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Effects of high energy radiation on Seebeck coefficient, van der Pauw Hall effect parameters and optical properties of Si / Si + sb multilayer nano films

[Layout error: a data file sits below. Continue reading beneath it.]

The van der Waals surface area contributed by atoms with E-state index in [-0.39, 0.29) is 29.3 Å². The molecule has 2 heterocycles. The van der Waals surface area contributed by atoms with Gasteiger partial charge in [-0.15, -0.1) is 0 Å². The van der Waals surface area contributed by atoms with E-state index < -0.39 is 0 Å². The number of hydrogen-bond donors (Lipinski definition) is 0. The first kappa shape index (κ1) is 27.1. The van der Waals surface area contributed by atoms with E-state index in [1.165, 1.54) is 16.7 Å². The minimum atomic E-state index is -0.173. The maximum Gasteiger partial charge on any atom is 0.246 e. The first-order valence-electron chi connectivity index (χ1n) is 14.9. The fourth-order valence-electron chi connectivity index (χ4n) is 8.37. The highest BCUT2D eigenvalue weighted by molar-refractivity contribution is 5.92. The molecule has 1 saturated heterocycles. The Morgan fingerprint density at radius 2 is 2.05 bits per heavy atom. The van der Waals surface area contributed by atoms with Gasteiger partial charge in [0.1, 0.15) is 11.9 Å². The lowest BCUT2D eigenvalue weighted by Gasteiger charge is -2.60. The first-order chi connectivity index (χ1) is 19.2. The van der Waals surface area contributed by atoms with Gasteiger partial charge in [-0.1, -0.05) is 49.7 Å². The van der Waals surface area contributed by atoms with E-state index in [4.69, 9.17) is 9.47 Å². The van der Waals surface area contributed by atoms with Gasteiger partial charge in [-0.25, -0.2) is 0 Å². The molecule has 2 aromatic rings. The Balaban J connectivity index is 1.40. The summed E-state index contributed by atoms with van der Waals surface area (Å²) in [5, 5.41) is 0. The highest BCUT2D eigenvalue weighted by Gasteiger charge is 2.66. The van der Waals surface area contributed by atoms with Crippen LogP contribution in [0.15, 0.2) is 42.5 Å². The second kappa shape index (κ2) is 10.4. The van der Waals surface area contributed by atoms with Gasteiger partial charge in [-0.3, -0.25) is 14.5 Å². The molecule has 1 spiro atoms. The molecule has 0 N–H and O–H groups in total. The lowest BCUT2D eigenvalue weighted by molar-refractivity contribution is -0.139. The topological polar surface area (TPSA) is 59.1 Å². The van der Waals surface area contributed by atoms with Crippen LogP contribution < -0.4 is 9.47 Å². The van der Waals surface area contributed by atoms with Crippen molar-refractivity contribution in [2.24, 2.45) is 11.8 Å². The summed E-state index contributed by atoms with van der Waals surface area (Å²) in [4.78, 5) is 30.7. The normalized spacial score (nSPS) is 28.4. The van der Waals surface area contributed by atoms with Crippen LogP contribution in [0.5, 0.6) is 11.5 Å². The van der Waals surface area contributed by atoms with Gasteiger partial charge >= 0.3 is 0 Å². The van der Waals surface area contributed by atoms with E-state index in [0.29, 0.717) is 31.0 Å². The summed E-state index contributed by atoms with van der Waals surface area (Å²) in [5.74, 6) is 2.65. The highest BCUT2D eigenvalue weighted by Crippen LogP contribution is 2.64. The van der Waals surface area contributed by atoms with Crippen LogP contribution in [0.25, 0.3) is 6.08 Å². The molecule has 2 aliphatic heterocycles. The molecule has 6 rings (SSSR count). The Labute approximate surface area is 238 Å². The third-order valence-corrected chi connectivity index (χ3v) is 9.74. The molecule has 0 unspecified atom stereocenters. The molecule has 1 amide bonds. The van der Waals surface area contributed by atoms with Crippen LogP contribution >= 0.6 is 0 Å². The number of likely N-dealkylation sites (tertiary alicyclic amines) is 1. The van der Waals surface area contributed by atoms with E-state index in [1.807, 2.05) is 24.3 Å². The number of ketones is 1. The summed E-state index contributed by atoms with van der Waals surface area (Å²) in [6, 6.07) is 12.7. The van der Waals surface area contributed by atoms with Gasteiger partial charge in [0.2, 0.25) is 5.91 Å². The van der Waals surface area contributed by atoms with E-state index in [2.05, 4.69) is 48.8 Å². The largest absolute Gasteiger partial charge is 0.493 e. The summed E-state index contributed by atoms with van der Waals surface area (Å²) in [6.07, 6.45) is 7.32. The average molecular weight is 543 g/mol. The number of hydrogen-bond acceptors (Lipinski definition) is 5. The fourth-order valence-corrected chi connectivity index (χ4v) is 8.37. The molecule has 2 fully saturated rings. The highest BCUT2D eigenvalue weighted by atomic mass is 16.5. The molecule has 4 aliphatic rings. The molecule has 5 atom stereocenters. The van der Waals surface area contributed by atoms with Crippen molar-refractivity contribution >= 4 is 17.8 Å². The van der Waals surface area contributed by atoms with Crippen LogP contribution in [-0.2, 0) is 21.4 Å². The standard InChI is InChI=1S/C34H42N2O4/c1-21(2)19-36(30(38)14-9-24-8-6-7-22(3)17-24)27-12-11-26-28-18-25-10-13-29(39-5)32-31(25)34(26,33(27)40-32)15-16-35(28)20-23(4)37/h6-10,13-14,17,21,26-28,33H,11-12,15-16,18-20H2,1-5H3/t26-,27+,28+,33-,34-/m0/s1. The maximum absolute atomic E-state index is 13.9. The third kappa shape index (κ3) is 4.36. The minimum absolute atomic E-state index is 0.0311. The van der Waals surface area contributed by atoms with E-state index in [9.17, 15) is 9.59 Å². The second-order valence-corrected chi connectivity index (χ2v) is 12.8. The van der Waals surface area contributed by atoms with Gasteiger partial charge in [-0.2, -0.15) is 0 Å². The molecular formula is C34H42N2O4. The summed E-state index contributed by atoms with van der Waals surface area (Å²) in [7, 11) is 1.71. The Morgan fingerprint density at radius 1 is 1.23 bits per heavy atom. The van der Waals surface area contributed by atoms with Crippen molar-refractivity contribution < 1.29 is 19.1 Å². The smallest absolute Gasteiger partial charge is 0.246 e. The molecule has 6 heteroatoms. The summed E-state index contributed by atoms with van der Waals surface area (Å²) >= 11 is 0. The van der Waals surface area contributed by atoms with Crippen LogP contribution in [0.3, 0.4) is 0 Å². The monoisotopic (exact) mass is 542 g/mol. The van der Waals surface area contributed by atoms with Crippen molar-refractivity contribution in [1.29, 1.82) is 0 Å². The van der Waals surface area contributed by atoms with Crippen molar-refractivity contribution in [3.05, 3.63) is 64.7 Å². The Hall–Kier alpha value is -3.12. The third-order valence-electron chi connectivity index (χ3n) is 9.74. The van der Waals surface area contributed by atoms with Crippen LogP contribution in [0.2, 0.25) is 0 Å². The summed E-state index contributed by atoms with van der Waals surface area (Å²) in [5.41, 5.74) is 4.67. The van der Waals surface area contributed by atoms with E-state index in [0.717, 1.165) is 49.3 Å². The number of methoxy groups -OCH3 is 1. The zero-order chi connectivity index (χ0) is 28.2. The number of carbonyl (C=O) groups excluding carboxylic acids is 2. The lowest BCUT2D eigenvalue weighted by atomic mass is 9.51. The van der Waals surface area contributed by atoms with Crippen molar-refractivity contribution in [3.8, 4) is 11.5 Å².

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https://www.eduzhai.net American Journal of Materials Science 2015, 5(3A): 39-47 DOI: 10.5923/s.materials.201502.07 High Energy Radiation Effects on the Seebeck Coefficient, van der Pauw-Hall Effect Parameters and Optical Properties of Si/Si+Sb Multi-Nanolayered Thin Films S. Budak1,*, E. Gulduren2, B. Allen1, J. Cole1, J. Lassiter3, T. Colon4, C. Muntele5, R. Parker6, C. Smith7, R. B. Johnson1,4 1Department of Electrical Engineering & Computer Science, Alabama A&M University, Normal, AL USA 2Department of Physics, University of Alabama in Huntsville, Huntsville, AL USA 3Materials Research Laboratory, Alabama A&M University, Normal, AL USA 4Department of Physics, Chemistry, and Mathematics, Alabama A&M University, Normal, AL USA 5Cygnus Scientific Services, Huntsville, AL USA 6Marshall Flight and Space Center, Huntsville, AL USA 74 SIGHT INC. Huntsville, AL USA Abstract We have prepared thermoelectric devices from alternating layers of Si/Si+Sb superlattice films using the electron beam deposition (EBD). In order to determine the stoichiometry of the elements and the thickness of the grown multi-layer film, Rutherford Backscattering Spectrometry (RBS) and RUMP simulation have been used. The 5 MeV Si ions bombardments have been performed using the AAMU Pelletron ion beam accelerator, to form quantum clusters in the multi-layer superlattice thin films to improve the thermoelectric and optical properties for more efficient thermoelectric devices. The fabricated multilayered thermoelectric devices have been characterized using cross plane electrical conductivity and Seebeck coefficient, van der Pauw resistivity, density, mobility, Hall coefficient, optical absorption, photoluminescence (PL), Raman, and AFM measurements. High-energy ion beam modification caused some remarkable thermoelectric and optical properties. Keywords Ion bombardment, Seebeck coefficient, Multi-Nanolayers, Figure of merit, van der Pauw resistivity, Hall Effect 1. Introduction The use of waste heat from mobile and stationary energy conversion processes to optimize power generation (cars: substitution of the alternator; power plants and combined heat and power production: power production plus), and also to optimize combustion in simple wood stoves (electric-driven fans for air supply) is considered promising fields of application [1]. Thermoelectric generators (TEG) can convert waste heat into electric energy without using moving parts and without producing carbon dioxide gas, toxic substances or other emissions. It is expected that thermoelectric power generation can provide a new energy source from the conversion of waste heat emitted by automobiles, factories, and other similar sources [2]. Earlier studies of thermoelectric materials and their applications were based on bulk materials. However, with the increasing * Corresponding author: satilmis.budak@aamu.edu (S. Budak) Published online at https://www.eduzhai.net Copyright © 2015 Scientific & Academic Publishing. All Rights Reserved combination of a higher heat flux with a higher package density in microelectronic devices, it is becoming more challenging to provide sufficient heat dissipation from the package. Therefore, thin film thermoelectric devices with an efficient cooling capacity, small area, and short response time are in high demand. The efficiency per unit area of thermoelectric devices made of thin films is higher than that of devices made of bulk materials, and thin film thermoelectric devices can be applied in more diverse fields [3]. In general, a TEG consists of a number of semiconductor pairs that are connected electrically in series and thermally in parallel, and each pair includes a p-type and an n-type element. Although in theory, a single piece of semiconductor material could work, a series connection is used to meet the high voltage potential requirements. P-type and n-type elements are alternated to assure that the carriers transport in the same direction [4]. In most of the power generation applications, the figure of merit is on the order of 1 resulting in low device thermal efficiency. Although the research into thermoelectric material development for high figure of merit is progressing, the maximum device thermal efficiency is still on the order of less than 10% [5]. In order to improve the 40 S. Budak et al.: High Energy Radiation Effects on the Seebeck Coefficient, van der Pauw-Hall Effect Parameters and Optical Properties of Si/Si+Sb Multi-Nanolayered Thin Films thermoelectric properties of thermoelectric materials, thin film technique is used due to the stronger quantum confinement compared to that of their bulk materials [6]. A combination of recent significant advances in the scientific understanding of quantum wells, nanostructure effects on thermoelectric (TE) properties, and modern thin-layer and nano-scale manufacturing technologies have produced the advanced TE materials with potential conversion efficiencies of over 15%. The advent of these advanced TE materials offers new opportunities to recover waste heat more efficiently and economically with highly reliable and relatively passive systems that eliminate noise and vibration. A TEG device produces voltage when a temperature difference (DT) occurs between the two sides of the device because of the thermoelectric effect [7]. With the help of the technology of quantum-well super-lattices, quantum-dot super-lattices, nano-tubes, etc., nano-structured thermoelectric devices could provide the possibility of substantially increasing the thermoelectric figure of merit. It may be expected that micro-/nano-scaled heat engines will be one of the important applications in nano-technology in the near future [8]. Many interdisciplinary areas like physics, chemistry, and material sciences are developing so rapidly. Ion induced modifications of solids, thin films, surface and interfaces are such fields emerged as areas to quantify the properties of solids up to a shallow depth [9]. The efficiency of the thermoelectric materials and devices, the figure of merit is defined by ZT  S 2T /  , where S is the Seebeck coefficient, σ is the electrical conductivity, T is the absolute temperature, and κ is the thermal conductivity. ZT could be increased by increasing S, by increasing σ, or by decreasing κ. In order to compete with conventional refrigerators, a ZT of 3 is required. Due to their limited energy conversion efficiencies (i.e. ZT is ~ 1); thermoelectric devices currently have a rather narrow set of applications [10, 11]. Some of the previous works [12-16] focused on Si-Ge thin film systems, which were either SiGe single layered thin film, Si/Si+Ge multilayered superlattice thin film or (because of the preceding „either‟) Si/Ge multilayered thin film systems. We have reached remarkable thermoelectrical and optical properties from those studies. These results and some of our Sb results from our other studies encouraged us to work on Si/Si+Sb multilayered thin film systems. In this study, we reported the growth of Si/Si+Sb multilayer superlattice films using the electron beam deposition (EBD) and performed thermoelectrical and optical characterizations. The produced thin films were bombarded with high-energy Si ions for increasing cross plane electrical conductivity, decreasing van der Pauw resistivity, and tailoring carrier density, mobility, and Hall coefficient. In addition to those measurements, we have also performed some optical characterizations like optical absorption, photoluminescence (PL), Raman, and Atomic Force Microscopy (AFM) measurements. We will be continuing the in-plane and cross-plane thermal conductivity measurements in our future studies with our new Laser PIT thermal conductivity and 3w thermal conductivity measurement systems. 2. Experimental We have deposited the Si/Si + Sb multi-nano-layered films on silicon and silica (suprasil) substrates using the electron beam deposition (EBD). Silica (suprasil) substrate is used for optical absorption, photoluminescence and Seebeck coefficient measurements, 100 nm oxidized Si substrates are used for the electrical conductivity measurements, Raman, and AFM measurements. Multilayer thin film systems have been prepared as 20 or 50 multilayered structures. 20 and 50 multilayers were sequentially deposited to have 10 and 25 periodic structures consisting of alternating Si and Si + Sb layers. The base pressure obtained in the chamber was about 3x10-6 Torr. A gold-coated INFICON quartz crystal microbalance (QCM) monitor was used to monitor the growth rate during the multilayer deposition. The film geometries used for deposition of Si/Si + Sb multi-nano-layers to apply the cross plane electrical and optical measurements are shown in Fig. 1. Pelletron ion beam accelerator at the Alabama A&M University, Materials Research Laboratory (AAMU-MRL) was used to bombard the multi-nano-layered Si/Si+Sb thin films at the energies of 2 and 5 MeV for 20 and 50 multilayers to form nano-dots and /or nano-clusters to increase the electrical conductivity and Seebeck coefficients, and change the optical properties. In this study, we do not have the thermal conductivity measurements. a b Figure 1. Geometry (a) for the cross plane Seebeck coefficient and electrical conductivity, (b) for van der Pauw-Hall Effect measurements and for the optical absorption and photoluminescence measurements The fabricated multilayered thermoelectric devices have been characterized using cross-plane electrical conductivity and Seebeck coefficient, van der Pauw resistivity, density, mobility, Hall coefficient, optical absorption, and photoluminescence, Raman, and AFM measurements. The energy of the bombarding Si ions was chosen by the SRIM simulation software. The fluences used for the bombardment were between 1x1012 ions / cm2 and 1x1014ions / cm2 . Rutherford Backscattering Spectrometry (RBS) was performed using 2.1 MeV He+ ions with particle detector placed at 170 from the incident beam to monitor the elemental analysis [17-19]. The optical absorption spectra of American Journal of Materials Science 2015, 5(3A): 39-47 41 films were recorded in the range 200 – 800 nm with a CARY 5000 UV–Vis–NIR spectrophotometer. The photoluminescence (PL) measurements were performed on a CARY Eclipse Spectrometer at an excitation wavelength of 350 nm. 3. Results and Discussion Figure 2 shows the cross plane electrical conductivity measurements for 20 alternating layers of Si/Si + Sb multi-nano-layered thin films depending on the applied 2 MeV Si ions bombardment fluences. As seen from the figure 2, the electrical conductivity started to decrease when the first ion bombardment fluence of 1x1012ions / cm2 was introduced and then the electrical conductivity increased until the fluence of 5x1013ions / cm2 . After the fluence of 5x1013ions / cm2 , the electrical conductivity decreased again. First decrease in the electrical conductivity could arise from the thermal stabilization after the high-energy beam was introduced. After the thermal stabilization, the increase in the charge carrier concentration could cause an increase in the electrical conductivity. Applied high-energy beam did not affect too much the cross plane electrical conductivity in the increasing direction. High electrical conductivity is one of the desired things for the high efficient thermoelectric devices and materials. Si ions bombardment could increase the charge carrier concentration and could cause an increase in the electrical conductivity. spectra look like each other except for the shifting in y-direction. But the relative amplitudes as a function of wavelength almost stay unchanged. There are three absorption peaks that appeared at 350, 550, and 640 nm from the 20 alternating Si/Si+Sb multilayer thin films. These absorption peaks were labeled on the figure 3. Zhong et al. (2014) found the optical absorption peak for Sb at 566 nm. What we got at 550 nm and 640 nm could come from Sb nanoparticles in the thin film system [21]. Eckhoff et al. (2005) showed the optical absorption from the Si nano-particles at about 280 nm. Our peak in the graph at 350 nm could come from Si nanoparticles from the multilayer thin film [22]. Intensity(a.u.) 4.5 Optical Absorption Spectra 20 Multilayers 4.0 Si/Si+Sb Thin Films Thickness= 177 nm 3.5 640 3.0 550 2.5 2.0 350 1.5 Unbombarded 1*1012ions/cm2 1.0 5*1012ions/cm2 1*1013ions/cm2 5*1013ions/cm2 1*1014ions/cm2 0.5 0.0 200 300 400 500 600 700 800 Wavelength(nm) Figure 3. Fluence dependence of optical absorption spectra of 20 alternating layers of Si/Si+Sb thin films Figure 4 shows the fluence dependence of PL spectra of 20 alternating layers of Si/Si+Sb thin films. Ion beam bombardment caused a positive effect in the PL spectra. There are three peaks at about 480, 525, and 550 nm. These peaks were labeled on the figure 4. The highest peaks were recorded at 550 nm. When the ion beam bombardment fluence increases, the intensity of the peaks gets sharper and bigger except for the fluence of 1x1014 ions/cm2 even though the fluence of 1x1014 ions/cm2 is the highest one. 600 Unbombarded 1x1012ions/cm2 1x1013ions/cm2 1x1014ions/cm2 5x1013ions/cm2 550 Photoluminescence Spectra 400 20 Multilayers, Si/Si+Sb Thin Films Thickness= 177 nm 480 525 Intensity (a.u.) Figure 2. Fluence dependence of the cross- plane electrical conductivity of 200 20 alternating layers of Si/Si+Sb thin films We have seen the increase between the fluences of 1x1012ions / cm2 and 5x1013ions / cm2 . This interval might be good for this film system. Forming nano-structuring could cause higher electrical conductivity [20]. Figure 3 shows the fluence dependence of optical absorption spectra of 20 alternating layers of Si/Si+Sb thin films. As seen from the figure 3, the optical absorption 0 400 450 500 550 600 Wavelength(nm) Figure 4. Fluence dependence of photoluminescence spectra of 20 alternating layers of Si/Si+Sb thin films The reason why we could not get the highest peak at the 42 S. Budak et al.: High Energy Radiation Effects on the Seebeck Coefficient, van der Pauw-Hall Effect Parameters and Optical Properties of Si/Si+Sb Multi-Nanolayered Thin Films highest fluence might be the damage of the thin film structures at this fluence. The reason of higher peaks at higher fluences might be coming from the Sb nano-dots and / or nano-clustering formation in the multilayers. Ma et al. has studied and showed the PL spectra from Si nano-particles at about 475, 550, and 725 nm [23]. It seems that the signal comes from Sb element and combines with the peak of Si element during the deposition of alloy thin films of Si/Si+Sb. Many literature studies show that people are using Sb atoms with some other elements like ZnO for nanowire, optical properties. Doping percentage of Sb into the other materials shifts the place of the peak, and by this way the optical properties of the doped materials tailor for the special purposes. One literature study is given as an example [24]. Figure 5 shows RBS and RUMP graphs of 50 alternating layers of Si/Si+Sb thin films. After we studied the 20 multilayers of Si/Si+Sb thin film systems, we decided to continue with the more multilayers and much thicker forms of Si/Si+Sb thin film systems since we had more promising properties from the electrical conductivity, optical absorption, and photoluminescence spectroscopies. Thus, we increased the number of the layers and the thickness of the samples by 2.5 times. Then we reached the 50 alternating Si/Si+Sb multilayer thin film systems at the thickness of 430 nm for more remarkable research on the thermoelectrical and optical properties. The black dots show the experimental results of RBS spectrum, and continuous black curve shows the fitted RUMP simulation on the RBS experimental data. As seen from the figure 5, the RUMP simulation curve fits quite well on the experimental RBS data. During RUMP simulation the Si and Sb amount were inserted at different amounts until the simulation comes up quite well with the experimental RBS data while we were using layered thin film structures. Those information were shown as “layer, thickness and composition” in the figure. The thickness shown in the figure is in the atomic layer thickness. Then, we converted the atomic layer thickness to the real thin film thickness by using some conversion relation, and we calculated the thickness of the thin film. 50 Multilayers of Si/Si+Sb Thin Film Sb 80 Layer Thickness Composition 1 600 /CM2 Si 0.1 Sb 1 / 2 550 /CM2 Si 0.1 Sb 1 / 3 200 /CM2 Si 0.4 Sb 1 / 60 4 400 /CM2 Si 1 Sb 0.1 / RBS RUMP 40 Counts (a.u) 20 Si 0 250 500 750 1000 1250 1500 1750 Channel Figure 5. RBS and RUMP graphs of 50 alternating layers of Si/Si+Sb thin films Figure 6 shows the fluence dependence of the cross-plane Seebeck coefficient of 50 alternating layers of Si/Si+Sb thin films (a) at different temperatures, (b) at room temperature. Ion beam bombardment caused some positive effects on the Seebeck coefficient at the suitable fluences under the temperature variation. The increase in the Seebeck coefficients is one of the expected outcomes for the high efficient thermoelectric devices and material systems. Some high-energy fluences did not affect the thermoelectric thin film systems in the increasing direction of Seebeck coefficient. As seen from figure 6b, the increase in the high ion beam fluences at the room temperature caused increase in Seebeck coefficient in negative direction. More charge carrier concentration due to high-energy Si ion implantation caused higher Seebeck values. After the fluence of 7x1012ions / cm2 , the Seebeck value started to decrease. Depending on the material systems, the high energy ions beam bombardment might have an effect to increase the Seebeck coefficients since the ion beam bombardment could increase the charge carrier concentration in the thin film systems. Even the Seebeck coefficient increases in negative direction due to the type of materials like n-type and p-type semiconductors, the figure of merit increases due to the square of the Seebeck coefficient in the figure of merit equation. S(V/K) 50 0 -50 -100 -150 -200 -250 -300 -350 -400 Seebeck Coefficients of 50 Multilayers of Si/Si+Sb Thin Films, Thickness= 430 nm Unbombarded Bombarded @ 1E12 ions/cm2 Bombarded @ 5E12 ions/cm2 Bombarded @ 7E12 ions/cm2 Bombarded @ 5E13 ions/cm2 300 320 340 T(K) 360 0 -50 -100 -150 -200 -250 Seebeck Coefficients Fluence Dependence @ 300K 50 Multilayers Si/Si+Sb Thin Films Thickness= 430 nm 0 1 5 7 Fluence (ions/cm2)x1012 (a) 380 (b) 50 S(V/K) Figure 6. Fluence dependence of the cross- plane Seebeck coefficient of 50 alternating layers of Si/Si+Sb thin films (a) at the different temperatures, (b) at room temperature American Journal of Materials Science 2015, 5(3A): 39-47 43 Figure 7 shows the fluence dependence of the van der Pauw resistivity measurements of 50 alternating layers of Si/Si+Sb thin films at the different temperatures. The van der Pauw resistivity values were affected from the ion beam bombardment in positive directions even there are decrements and increments depending on the temperature variations as seen in figure 7. If one could look at the y-axis and values of the van der Pauw resistivity values, the magnitudes of the resistivity values decreased depending on the increased values of the applied fluences. The decrease in resistivity means an increase in the electrical conductivity. The higher electrical conductivity values are necessary for the high efficient thermoelectric materials and devices. Resistivity (cm) 4.0 Van der Pauw Resistivity 3.5 Si/Si+Sb Thin Films 50 Multilayers 3.0 Thickness=430 nm 2.5 Unbombarded 2.0 5E12 ions/cm2 1.5 1.0 0.5 0.0 300 350 400 450 T(K) 1.4x10-4 Van der Pauw Resistivity Si/Si+Sb Thin Films 50 Multilayers,Thickness=430 nm 1.3x10-4 1.3x10-4 1.2x10-4 1.1x10-4 1.1x10-4 1.0x10-4 1.0x10-4 300 350 400 450 T(K) 500 550 Fluence 7E12 ions/cm2 Fluence 1E13 ions/cm2 Fluence 5E13 ions/cm2 500 550 Resistivity (cm) Figure 7. Fluence dependence of the van der Pauw resistivity measurements of 50 alternating layers of Si/Si+Sb thin films at the different temperatures Figure 8 shows the fluence dependence of the van der Pauw resistivity measurements of 50 alternating layers of Si/Si+Sb thin films at the room temperature. The decrease in the resistivity with the increasing ion beam fluence could be seen more clearly in figure 8. Figure 8 explains the positive effects of the ion beam bombardment on the electrical resistivity values since the electrical resistivity values decreased while the high energy ion beam fluence increased. Decrease in the electrical resistivity means increase in the electrical conductivity. 0.8 0.7 Van der Pauw Resistivity @ 300K @ Different Fluences 0.6 Si/Si+Sb Thin Films 50 Multilayers 0.5 Thickness=430 nm 0.4 Resistivity (cm) 0.3 0.2 0.1 0.0 -0.1 0 1 5 7 10 50 Fluence (ions/cm2)x1012 Figure 8. Fluence dependence of the van der Pauw resistivity measurements of 50 alternating layers of Si/Si+Sb thin films at the room temperature The increase in the electrical conductivity is another expected parameter for the high efficient thermoelectric devices and materials. Density (cm-3) 9.0x1015 6.0x1015 3.0x1015 0.0 -3.0x1015 -6.0x1015 -9.0x1015 300 Density Measurement Si/Si+Sb Thin Films 50 Multilayers Thickness=430 nm Unbombarded 1E12 ions/cm2 350 400 450 500 550 T(K) 1.8x1021 1.5x1021 1.2x1021 9.0x1020 6.0x1020 3.0x1020 0.0 300 Density Measurement Si/Si+Sb Thin Films 50 Multilayers Thickness=430 nm 7E12 ions/cm2 1E13 ions/cm2 5E13 ions/cm2 350 400 450 500 550 T(K) Density (cm-3) Figure 9. Fluence dependence of the density measurements of 50 alternating layers of Si/Si+Sb thin films at the different temperatures Figure 9 shows the fluence dependence of the density measurements of 50 alternating layers of Si/Si+Sb thin films at the different temperatures. The density values shifted from negative direction to the positive direction while the ion bombardment fluences were increasing as if the multilayer 44 S. Budak et al.: High Energy Radiation Effects on the Seebeck Coefficient, van der Pauw-Hall Effect Parameters and Optical Properties of Si/Si+Sb Multi-Nanolayered Thin Films thin film systems behave like moving from n-type structures to p-type structures. This might be due to the 5 MeV Si ions bombardments on the 50 multilayer Si/Si+Sb thin film systems. As seen from the figure 9, when the ion beam fluence increased, the density values reached higher values due to increase in charge carrier concentration in the thin film system. Depending on the charge doping due to ion bombardment, the multilayer thin film systems could behave like a material system as if the type of the material systems might change depending on the dominant charge carrier concentrations like electrons and holes. Mobility (cm2/Vs) Mobility (cm2/Vs) 0 -1x105 -2x105 -3x105 Mobility Measurement Si/Si+Sb Thin Films 50 Multilayers Thickness=430 nm Unbombarded -4x105 (a) 1.5x105 1.2x105 9.0x104 300 350 400 450 T(K) Mobility Measurement Si/Si+Sb Thin Films 50 Multilayers Thickness=430 nm 6.0x104 3.0x104 1E12 ions/cm2 5E12 ions/cm2 7E12 ions/cm2 500 0.0 -3.0x104 250 200 300 350 400 450 T(K) Mobility Measurement Si/Si+Sb Thin Films 50 Multilayers Thickness=430 nm 500 150 1E13 ions/cm2 5E13 ions/cm2 550 (b) 550 100 Mobility (cm2/Vs) 50 (c) 300 350 400 450 500 550 T(K) even though there are fluctuations like increasing and decreasing depending on the increase of the temperatures. As seen from the figure 10 a through c, the magnitude of the mobility values decreased while the ion beam fluence increased. That could be expected since high fluence means that more amounts of the ions have been bombarded and inserted through thin film systems per unit area. The more charge (particles) in the unit area, the less mobility among the particles. More gathering of the charged particle could increase the electrical conductivity since the number of the charged particles could increase in the unit area. Figure 11 shows the fluence dependence of the Hall coefficient measurements of 50 alternating layers of Si/Si+Sb thin films at the different temperatures. We have seen the similar effects in Hall coefficients like in mobility and density measurements. While the high energy beam bombardment was being continued at the higher fluences, the Hall coefficients shifted from n-type structures to p-type structures. The reason could arise from the modification of the thin film systems by high charge concentrations. While the fluences increased, the magnitude of the Hall coefficients decreased due to the doping Si, which changes the multilayer structures and the balance of the charge distributions in the thin film system. Hall Coefficient (cm-3/C) 0 -1x104 Hall Coefficient Measurement Si/Si+Sb Thin Film 50 Multilayers Thickness=430 nm -2x104 -3x104 Unbombarded -4x104 (a) 2.8x10-2 2.4x10-2 2.0x10-2 1.6x10-2 1.2x10-2 300 350 400 450 500 550 T(K) Hall Coefficient Measurement Si/Si+Sb Thin Films 50 Multilayers Thickness=430 nm 1E13 ions/cm2 5E13 ions/cm2 Hall Coefficient (cm-3/C) Figure 10. Fluence dependence of the mobility measurements of 50 alternating layers of Si/Si+Sb thin films at the different temperatures Figure 10 shows the fluence dependence of the mobility measurements of 50 alternating layers of Si/Si+Sb thin films at the different temperatures. Similar effects like in density behavior, the mobility measurements shift from negative behavior side to positive behavior side like from n-type structures to the p-type structures at the suitable fluences 8.0x10-3 4.0x10-3 (b) 300 350 400 450 500 550 T(K) Figure 11. Fluence dependence of the Hall coefficient measurements of 50 alternating layers of Si/Si+Sb thin films at the different temperatures American Journal of Materials Science 2015, 5(3A): 39-47 45 Figure 12 shows the Raman Spectra of 50 alternating Si/Si+Sb multilayer thin films: a) Unannealed and b) annealed at 100°C. As seen from the figure 12, the Sb peak decreased when it was annealed at 100°C since some amount of Sb on the surface might diffuse in the multilayer structures due to temperature annealing. In future studies related to the similar thin film structures, we are planning to conduct more detailed Raman spectroscopy studies at the different annealing temperatures to see the effects of the annealing on Sb element on the surface and in the multilayer structures. Figure 13. Photoluminescence Spectra of 50 alternating Si/Si+Sb multilayer thin films: a) Unannealed and b) annealed at 100°C Figure 12. Raman spectra of 50 alternating Si/Si+Sb multilayer thin films: a) Unannealed and b) annealed at 100°C Figure 13 shows the photoluminescence (PL) spectra of 50 alternating Si/Si+Sb multilayer thin films: a) Unannealed and b) annealed at 100°C. Peaks get sharper and become a little bit bigger when the thin film structure was annealed at 100°C. According to the plan we mentioned for Raman spectroscopy, we are planning more detailed PL studies on the similar thin film systems for reaching higher efficient thermoelectric material systems using the optimized values. Figure 14 shows the temperature dependence AFM images of 50 alternating multilayer Si/Si+Sb thin films. As seen from the AFM images, the surface gets smoother with increasing temperatures from being unannealed to 200°C. The more temperature increment studies could be performed to see the effects in more detail since the surface is getting smoother when the temperature was increased two times. More detailed temperatures studies could show us more smoothing on the surfaces and more Sb material diffusing in the multilayer structures. To check the amount of diffusing Sb material in the multilayers, we are also planning to perform optical absorption spectroscopy. Figure 14. Temperature dependence AFM images of 50 alternating multilayer Si/Si+Sb thin films 46 S. Budak et al.: High Energy Radiation Effects on the Seebeck Coefficient, van der Pauw-Hall Effect Parameters and Optical Properties of Si/Si+Sb Multi-Nanolayered Thin Films 4. Conclusions Multilayer thin film systems from Si/Si+Sb have been deposited as 20 and 50 multilayer thermoelectric devices. The prepared thermoelectric devices were then introduced by high energy Si ions bombardment to form nano-dots and /or nano-clusters to tailor the thermoelectric and optical properties. Seebeck coefficient, van der Pauw resistivity measurements showed remarkable results at the suitable fluences as expected from the high efficient thermoelectric devices and materials. Transport properties addition to the van der Pauw resistivity like mobility, density, and Hall coefficient measurements showed shifting from n-type structure to p-type semiconductor structure. This might be arising from the charge carrier concentration due to high energy Si ion beam bombardment. AFM results show some smoothness on the surfaces depending on the annealing temperature. Further studies were planned in addition to the thermal conductivity measurements on S/Si+Sb thin film systems to reach more efficient thermoelectric devices. 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